Conservation Litigants Say Rail Spur Hurts Salmon

Environmental groups are hoping to stop the Port MacKenzie rail spur in its tracks. Cook Inletkeeper has filed a complaint in federal court to block the Port MacKenzie rail spur. The conservation group was joined in the legal action by the Alaska Chapter of the Sierra Club and Alaska Survival. Bob Shavelson, advocacy director for Cook Inletkeeper, says the suit is against the Federal Surface Transportation Board

“We just feel that the Mat Su Borough and the Alaska Railroad just failed to do their homework in answering basic questions, like how are you going to pay for this project. There’s no demonstrated need. We already have three ports at tidewater that are connected to our railroads in Southcentral Alaska. So this is just another boondoggle that is going to syphon away hundreds of millions of dollars from necessary maintenance and operations from other transportation projects. “

Shavelson says the plaintiffs filed the suit over concerns about the health of Matanuska Valley salmon runs. They says the proposed rail spur from Port MacKenzie to Houston would cross important wild salmon habitat

“Putting a rail spur across this entire area and filling in and culverting important salmon habitat is not going to benefit salmon fishing in the Valley. “

Shavelson says the groups would prefer not to go to court. He says millions of dollars in public funding is likely to go into building the rail spur, while there is no certainty that the project will pay for itself.

Matanuska Susitna Borough spokesperson Patti Sullivan says the legal action is not holding up work on the rail spur.

“The Mat Su Borough, the railroad, the state of Alaska and the arm of the federal government that approves new rail lines in this country disagree with the petitioners. The decision by the STB is based on the highest environmental standards. They spent nearly three years reviewing the potential environmental impacts, and they explained it in 650 pages, and before that there was an exhaustive study.”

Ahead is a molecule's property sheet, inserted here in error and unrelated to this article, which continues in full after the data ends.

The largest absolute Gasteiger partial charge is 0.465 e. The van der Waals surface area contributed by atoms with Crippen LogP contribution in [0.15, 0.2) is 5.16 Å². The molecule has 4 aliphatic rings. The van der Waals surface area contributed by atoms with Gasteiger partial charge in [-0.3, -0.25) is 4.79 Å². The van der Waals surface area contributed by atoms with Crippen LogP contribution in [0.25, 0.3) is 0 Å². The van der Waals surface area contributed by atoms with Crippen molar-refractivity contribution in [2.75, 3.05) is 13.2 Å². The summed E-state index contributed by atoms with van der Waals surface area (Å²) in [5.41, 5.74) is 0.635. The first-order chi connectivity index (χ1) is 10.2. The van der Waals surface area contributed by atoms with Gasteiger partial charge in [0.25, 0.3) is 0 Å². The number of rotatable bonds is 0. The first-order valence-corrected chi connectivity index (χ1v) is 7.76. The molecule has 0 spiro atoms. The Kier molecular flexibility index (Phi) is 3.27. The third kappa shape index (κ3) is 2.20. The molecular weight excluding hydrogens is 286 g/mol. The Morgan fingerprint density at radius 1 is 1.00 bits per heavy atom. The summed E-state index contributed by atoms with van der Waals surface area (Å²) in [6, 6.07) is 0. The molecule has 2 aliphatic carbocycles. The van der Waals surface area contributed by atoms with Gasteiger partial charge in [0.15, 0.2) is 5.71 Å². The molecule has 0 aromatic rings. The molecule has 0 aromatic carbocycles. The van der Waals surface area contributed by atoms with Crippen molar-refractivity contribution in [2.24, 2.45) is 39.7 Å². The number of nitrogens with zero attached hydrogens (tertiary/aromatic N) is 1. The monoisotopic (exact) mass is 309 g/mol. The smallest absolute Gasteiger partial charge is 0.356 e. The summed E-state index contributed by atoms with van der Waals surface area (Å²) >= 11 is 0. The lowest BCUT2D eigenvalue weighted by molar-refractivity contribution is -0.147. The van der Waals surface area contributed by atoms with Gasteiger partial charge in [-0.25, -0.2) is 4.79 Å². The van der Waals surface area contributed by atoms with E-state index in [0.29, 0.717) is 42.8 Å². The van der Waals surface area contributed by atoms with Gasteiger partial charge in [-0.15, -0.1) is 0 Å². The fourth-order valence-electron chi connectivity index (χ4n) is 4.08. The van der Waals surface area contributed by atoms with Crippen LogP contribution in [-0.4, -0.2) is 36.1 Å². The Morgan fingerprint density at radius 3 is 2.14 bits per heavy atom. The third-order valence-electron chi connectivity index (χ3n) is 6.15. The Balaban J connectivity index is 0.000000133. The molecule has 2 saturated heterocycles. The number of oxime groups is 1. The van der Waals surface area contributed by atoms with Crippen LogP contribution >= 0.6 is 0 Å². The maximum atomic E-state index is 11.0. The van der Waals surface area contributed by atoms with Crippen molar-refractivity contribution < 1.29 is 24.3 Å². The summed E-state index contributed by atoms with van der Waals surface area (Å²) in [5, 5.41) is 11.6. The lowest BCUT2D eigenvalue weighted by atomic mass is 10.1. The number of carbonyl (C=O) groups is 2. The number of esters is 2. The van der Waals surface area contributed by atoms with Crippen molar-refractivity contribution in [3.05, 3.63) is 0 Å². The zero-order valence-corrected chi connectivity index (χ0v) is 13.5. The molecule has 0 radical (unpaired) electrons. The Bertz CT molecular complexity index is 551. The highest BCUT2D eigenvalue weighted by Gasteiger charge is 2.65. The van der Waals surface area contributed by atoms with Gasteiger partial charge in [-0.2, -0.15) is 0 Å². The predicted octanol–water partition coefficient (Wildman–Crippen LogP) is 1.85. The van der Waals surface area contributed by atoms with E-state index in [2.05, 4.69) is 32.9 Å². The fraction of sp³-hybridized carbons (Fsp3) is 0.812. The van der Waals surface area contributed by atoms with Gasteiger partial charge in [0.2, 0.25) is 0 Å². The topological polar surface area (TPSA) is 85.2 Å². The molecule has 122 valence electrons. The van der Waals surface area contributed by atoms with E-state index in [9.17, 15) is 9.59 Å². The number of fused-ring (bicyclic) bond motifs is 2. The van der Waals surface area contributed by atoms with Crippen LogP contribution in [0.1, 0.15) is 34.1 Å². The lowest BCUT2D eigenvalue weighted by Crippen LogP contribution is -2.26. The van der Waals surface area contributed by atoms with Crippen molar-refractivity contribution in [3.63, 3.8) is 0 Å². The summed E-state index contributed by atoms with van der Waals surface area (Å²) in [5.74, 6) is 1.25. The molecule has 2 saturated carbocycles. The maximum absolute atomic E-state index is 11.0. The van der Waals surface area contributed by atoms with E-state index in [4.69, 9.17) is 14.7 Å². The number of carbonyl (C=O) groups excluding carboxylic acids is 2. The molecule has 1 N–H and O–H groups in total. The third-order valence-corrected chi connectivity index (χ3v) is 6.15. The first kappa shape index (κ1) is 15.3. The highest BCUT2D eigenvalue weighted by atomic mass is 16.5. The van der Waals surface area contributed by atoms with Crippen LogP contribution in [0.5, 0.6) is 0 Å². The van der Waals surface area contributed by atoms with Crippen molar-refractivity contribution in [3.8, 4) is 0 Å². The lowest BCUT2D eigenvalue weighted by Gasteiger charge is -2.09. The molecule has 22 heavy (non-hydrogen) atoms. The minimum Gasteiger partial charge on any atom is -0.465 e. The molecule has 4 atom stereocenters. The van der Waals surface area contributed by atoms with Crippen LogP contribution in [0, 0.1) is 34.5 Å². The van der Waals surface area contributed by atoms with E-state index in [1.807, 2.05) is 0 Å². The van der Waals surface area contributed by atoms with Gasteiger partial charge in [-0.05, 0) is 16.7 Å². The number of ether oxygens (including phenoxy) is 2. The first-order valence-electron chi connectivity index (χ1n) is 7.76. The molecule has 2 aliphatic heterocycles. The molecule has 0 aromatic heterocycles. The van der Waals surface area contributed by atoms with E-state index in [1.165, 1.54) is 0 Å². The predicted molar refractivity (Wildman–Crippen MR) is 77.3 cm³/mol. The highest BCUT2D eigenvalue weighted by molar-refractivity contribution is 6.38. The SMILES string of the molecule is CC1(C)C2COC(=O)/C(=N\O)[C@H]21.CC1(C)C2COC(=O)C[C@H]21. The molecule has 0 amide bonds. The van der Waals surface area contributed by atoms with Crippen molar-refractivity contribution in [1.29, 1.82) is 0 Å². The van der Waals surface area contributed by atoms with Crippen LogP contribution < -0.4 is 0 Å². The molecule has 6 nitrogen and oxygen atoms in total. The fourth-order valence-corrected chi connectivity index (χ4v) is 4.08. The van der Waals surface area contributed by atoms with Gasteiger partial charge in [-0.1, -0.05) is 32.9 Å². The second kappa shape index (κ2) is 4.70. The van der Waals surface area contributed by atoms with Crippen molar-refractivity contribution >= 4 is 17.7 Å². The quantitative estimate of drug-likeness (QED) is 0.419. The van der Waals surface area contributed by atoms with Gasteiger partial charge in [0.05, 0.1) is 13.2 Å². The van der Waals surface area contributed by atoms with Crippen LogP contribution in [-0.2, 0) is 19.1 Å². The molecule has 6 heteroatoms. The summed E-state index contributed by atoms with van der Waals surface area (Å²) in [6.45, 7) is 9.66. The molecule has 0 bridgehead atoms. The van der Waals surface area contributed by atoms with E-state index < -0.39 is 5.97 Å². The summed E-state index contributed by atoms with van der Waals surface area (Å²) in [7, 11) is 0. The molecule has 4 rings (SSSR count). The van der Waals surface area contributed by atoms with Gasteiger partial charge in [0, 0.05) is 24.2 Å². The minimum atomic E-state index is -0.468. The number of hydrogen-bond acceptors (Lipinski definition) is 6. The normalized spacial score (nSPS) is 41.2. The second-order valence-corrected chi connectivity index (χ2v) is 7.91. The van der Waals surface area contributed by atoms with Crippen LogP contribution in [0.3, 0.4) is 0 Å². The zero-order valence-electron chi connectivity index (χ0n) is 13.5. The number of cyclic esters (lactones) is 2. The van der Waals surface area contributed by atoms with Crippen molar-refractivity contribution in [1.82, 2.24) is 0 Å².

Sullivan says Port MacKenzie already has two tenants which have positioned themselves there specifically for rail. (PacArctic and Central Alaska Energy)

Cook Inletkeeper and the other two groups filed a legal challenge to the STB’s decision on the route of the railroad spur with the 9th Circuit Court of Appeals in January of this year, asking the court to review the STB’s decision. At that time, the Matanuska Susitna Borough and the Alaska Railroad filed jointly to intervene in the litigation on the side of the STB. Borough mayor Larry DeVilbiss said then that the Borough stands behind the Record of Decision, which authorized the spur route.

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APTI Reporter-Producer Ellen Lockyer started her radio career in the late 1980s, after a stint at bush Alaska weekly newspapers, the Copper Valley Views and the Cordova Times. When the Exxon Valdez ran aground in Prince William Sound, Valdez Public Radio station KCHU needed a reporter, and Ellen picked up the microphone. Since then, she has literally traveled the length of the state, from Attu to Eagle and from Barrow to Juneau, covering Alaska stories on the ground for the AK show, Alaska News Nightly, the Alaska Morning News and for Anchorage public radio station, KSKA elockyer (at) alaskapublic (dot) org  |  907.550.8446 | About Ellen

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